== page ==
Defining the degree and duration of reduction in ScO2 associated with the development of permanent neurologic injury is an important clinical goal and the study by Kurth et al.13 is a valuable contribution to this debate. Al-Rawi et al.18 previously attempted to determine the reduction in tissue oxygenation index, a measure of ScO2 using a NIRO 300 spectrometer (Hamamatsu Photonics, Japan), associated with cerebral ischemia. EEG was used to define the presence of cerebral ischemia after carotid artery clamping during carotid surgery and no patient with a reduction in tissue oxygenation index <13% developed EEG evidence of ischemia. Other studies that have used NIRS to evaluate cerebral oxygenation status and sufficiency have concluded that it is not easily possible to determine accurate reference ranges for normal subjects or ischemic thresholds.19 One reason for this might be the significant baseline variability of ScO2 demonstrated in most studies. The “normal” range varies between 60% and 75%, with a coefficient of variation for absolute baseline values of almost 10%.20 It is also important to note that ScO2 thresholds for the onset of H-I are likely to be individual and disease specific.21 The lack of standardization of currently available NIRS devices also contributes to the difficulty in defining thresholds. Although different devices use different nomenclature, most do measure ScO2 in some form and display a simple percentage value. However, the algorithms used to assess cerebral oxygenation, and even the variables actually measured, vary between devices and among studies.22 It is important to understand these limitations when making comparisons between studies and between devices.
Kurth et al.13 also highlight the importance of cellular energy failure as a component of the pathophysiology of acute brain injury. The exact etiology of this energy failure is poorly understood, but both reduced substrate delivery below critical thresholds and impaired mitochondrial substrate use appear to be implicated.23 Cytochrome c oxidase (CCO) is the terminal complex of the electron transfer chain responsible for over 95% of oxygen metabolism. NIRS-derived CCO has been validated in animal studies as a measure of changes in cellular energy status24 and offers the potential to assess cerebral mitochondrial redox state and adequacy of oxygen delivery and use after brain injury in humans.2,8 Although there are enormous challenges when using NIRS as a clinical monitor of CCO (particularly in adults), recent NIRS systems that have been optimized for CCO measurements are providing promising results.8,25,26 NIRS-measured changes in the oxidation status of CCO have been shown to correlate with estimated changes in cerebral oxygen delivery during hypoxemia in healthy adult humans,25 and NIRS has been used to demonstrate oxidation in cerebral mitochondrial redox state during normobaric hyperoxia in adult head-injured patients.26 The further development of technology capable of reliably measuring changes in CCO offers the real potential for a single NIRS-based device to provide multisite, regional monitoring, not only of cerebral oxygenation and hemodynamics but also of cerebral cellular energy status.
An essential component of the translation of NIRS systems and methods into the clinical arena is an understanding of the physiologic basis of the measured NIRS signals. In this context, it is important to note that, in the case of both ScO2 and CCO, there are no obvious “gold standard” measurements against which a direct experimental validation can be performed. However, mathematical models of cerebral circulation and energy metabolism have been developed, which can be used to interpret NIRS-derived data and maximize their clinical usefulness.27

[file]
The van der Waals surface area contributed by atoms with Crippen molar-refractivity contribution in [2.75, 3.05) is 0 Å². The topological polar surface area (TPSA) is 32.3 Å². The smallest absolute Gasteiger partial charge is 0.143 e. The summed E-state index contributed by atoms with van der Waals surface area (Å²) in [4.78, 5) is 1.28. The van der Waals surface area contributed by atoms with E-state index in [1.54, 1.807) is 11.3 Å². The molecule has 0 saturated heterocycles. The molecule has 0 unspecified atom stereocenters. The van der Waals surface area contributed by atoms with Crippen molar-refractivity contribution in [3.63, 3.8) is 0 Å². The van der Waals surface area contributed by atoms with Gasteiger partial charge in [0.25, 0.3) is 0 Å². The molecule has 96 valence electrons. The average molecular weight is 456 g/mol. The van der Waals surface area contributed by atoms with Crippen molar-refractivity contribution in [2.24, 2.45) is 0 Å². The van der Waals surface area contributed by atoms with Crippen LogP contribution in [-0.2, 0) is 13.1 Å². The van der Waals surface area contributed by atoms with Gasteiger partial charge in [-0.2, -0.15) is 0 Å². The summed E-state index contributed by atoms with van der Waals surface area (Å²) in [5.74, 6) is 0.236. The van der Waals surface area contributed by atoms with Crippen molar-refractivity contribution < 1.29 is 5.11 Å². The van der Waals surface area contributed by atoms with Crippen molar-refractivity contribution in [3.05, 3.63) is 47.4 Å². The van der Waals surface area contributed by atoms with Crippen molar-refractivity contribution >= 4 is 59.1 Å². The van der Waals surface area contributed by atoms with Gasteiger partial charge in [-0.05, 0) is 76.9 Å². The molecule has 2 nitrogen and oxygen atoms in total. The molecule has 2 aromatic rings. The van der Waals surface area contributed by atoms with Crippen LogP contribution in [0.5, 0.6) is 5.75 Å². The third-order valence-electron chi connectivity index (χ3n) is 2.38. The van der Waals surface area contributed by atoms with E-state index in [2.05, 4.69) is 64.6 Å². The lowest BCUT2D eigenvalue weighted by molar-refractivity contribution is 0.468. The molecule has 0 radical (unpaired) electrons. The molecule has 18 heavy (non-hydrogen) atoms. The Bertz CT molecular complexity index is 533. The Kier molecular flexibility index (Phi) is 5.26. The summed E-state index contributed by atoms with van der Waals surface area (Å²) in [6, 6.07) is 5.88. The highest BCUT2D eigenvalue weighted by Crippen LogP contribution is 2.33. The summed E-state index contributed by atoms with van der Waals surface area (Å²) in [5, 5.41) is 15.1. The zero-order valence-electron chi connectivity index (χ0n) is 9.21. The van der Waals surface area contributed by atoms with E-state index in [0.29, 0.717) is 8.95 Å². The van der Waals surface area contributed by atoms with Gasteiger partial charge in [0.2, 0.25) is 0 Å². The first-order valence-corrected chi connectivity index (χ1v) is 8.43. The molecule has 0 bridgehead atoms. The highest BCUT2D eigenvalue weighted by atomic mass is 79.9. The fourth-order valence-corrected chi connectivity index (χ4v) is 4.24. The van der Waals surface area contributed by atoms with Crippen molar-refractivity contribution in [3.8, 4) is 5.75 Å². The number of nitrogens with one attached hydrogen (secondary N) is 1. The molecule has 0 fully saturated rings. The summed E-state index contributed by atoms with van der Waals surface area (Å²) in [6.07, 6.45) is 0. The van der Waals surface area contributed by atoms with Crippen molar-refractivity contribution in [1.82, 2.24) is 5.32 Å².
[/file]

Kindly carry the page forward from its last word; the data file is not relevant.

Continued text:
There are several concerns over the clinical application of NIRS, not least the potential for “contamination” of the NIRS signal from extracerebral sources.22 The wider application of spatially resolved spectroscopy, which has been shown in adults to have high sensitivity and specificity to intracranial changes,28 goes some way to resolving this issue. Furthermore, because mitochondrial density is higher in brain than in tissues with lower metabolic rates, such as the skull and skin, NIRS techniques incorporating CCO measurement will also be less prone to extracerebal contamination. The efficacy of brain oxygenation monitoring using NIRS has also been questioned because of the absence of abnormalities in NIRS variables in patients undergoing cardiac surgery who are subsequently shown to have developed intraoperative ischemic brain injury.29 Current commercially available NIRS devices are usually designed to be placed on the forehead and, as with other regional monitoring techniques, it is impossible to detect changes in areas located distant from the monitored site although global cerebral oxygen sufficiency can be evaluated.30 However, multiprobe NIRS devices are now available that provide regional measurements from multiple areas simultaneously.
Although modern NIRS systems already provide high temporal and spectral resolution, continued instrumentation and algorithm development is required to provide monitors suitable for widespread clinical application. Further investigations, including large randomized controlled trials, are also required to establish the clinical efficacy of NIRS, particularly to determine its role in providing robust markers of thresholds for H-I. Of equal importance is the incorporation of continuous, noninvasive, and multisite NIRS measurement of cerebral oxygenation, hemodynamics, and cellular energy status into multimodal monitoring strategies in brain injury.